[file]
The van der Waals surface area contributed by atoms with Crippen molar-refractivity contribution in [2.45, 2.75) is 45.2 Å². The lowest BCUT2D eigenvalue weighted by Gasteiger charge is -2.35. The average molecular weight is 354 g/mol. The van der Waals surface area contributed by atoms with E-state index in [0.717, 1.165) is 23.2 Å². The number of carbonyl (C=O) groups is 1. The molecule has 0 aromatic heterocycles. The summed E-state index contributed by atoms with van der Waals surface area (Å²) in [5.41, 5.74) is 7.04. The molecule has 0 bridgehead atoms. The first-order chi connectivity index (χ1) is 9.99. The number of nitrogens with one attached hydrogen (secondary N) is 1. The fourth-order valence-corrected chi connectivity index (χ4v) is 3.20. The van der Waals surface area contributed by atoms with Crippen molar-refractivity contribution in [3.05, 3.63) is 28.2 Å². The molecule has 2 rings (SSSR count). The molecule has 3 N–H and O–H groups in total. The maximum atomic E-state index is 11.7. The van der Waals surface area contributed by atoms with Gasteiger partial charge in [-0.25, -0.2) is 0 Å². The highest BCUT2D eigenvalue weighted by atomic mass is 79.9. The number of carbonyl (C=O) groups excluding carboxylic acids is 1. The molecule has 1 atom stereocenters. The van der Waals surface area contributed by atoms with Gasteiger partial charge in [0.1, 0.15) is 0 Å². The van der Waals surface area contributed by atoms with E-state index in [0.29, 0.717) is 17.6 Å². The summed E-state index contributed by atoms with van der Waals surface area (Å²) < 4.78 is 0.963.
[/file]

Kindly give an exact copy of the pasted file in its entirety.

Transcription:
The van der Waals surface area contributed by atoms with Crippen molar-refractivity contribution in [2.45, 2.75) is 45.2 Å². The lowest BCUT2D eigenvalue weighted by Gasteiger charge is -2.35. The average molecular weight is 354 g/mol. The van der Waals surface area contributed by atoms with E-state index in [0.717, 1.165) is 23.2 Å². The number of carbonyl (C=O) groups is 1. The molecule has 0 aromatic heterocycles. The summed E-state index contributed by atoms with van der Waals surface area (Å²) in [5.41, 5.74) is 7.04. The molecule has 0 bridgehead atoms. The first-order chi connectivity index (χ1) is 9.99. The number of nitrogens with one attached hydrogen (secondary N) is 1. The fourth-order valence-corrected chi connectivity index (χ4v) is 3.20. The van der Waals surface area contributed by atoms with Crippen molar-refractivity contribution in [3.05, 3.63) is 28.2 Å². The molecule has 2 rings (SSSR count). The molecule has 3 N–H and O–H groups in total. The maximum atomic E-state index is 11.7. The van der Waals surface area contributed by atoms with Gasteiger partial charge in [-0.25, -0.2) is 0 Å². The highest BCUT2D eigenvalue weighted by atomic mass is 79.9. The number of carbonyl (C=O) groups excluding carboxylic acids is 1. The molecule has 1 atom stereocenters. The van der Waals surface area contributed by atoms with Gasteiger partial charge in [0.1, 0.15) is 0 Å². The van der Waals surface area contributed by atoms with E-state index in [0.29, 0.717) is 17.6 Å². The summed E-state index contributed by atoms with van der Waals surface area (Å²) < 4.78 is 0.963.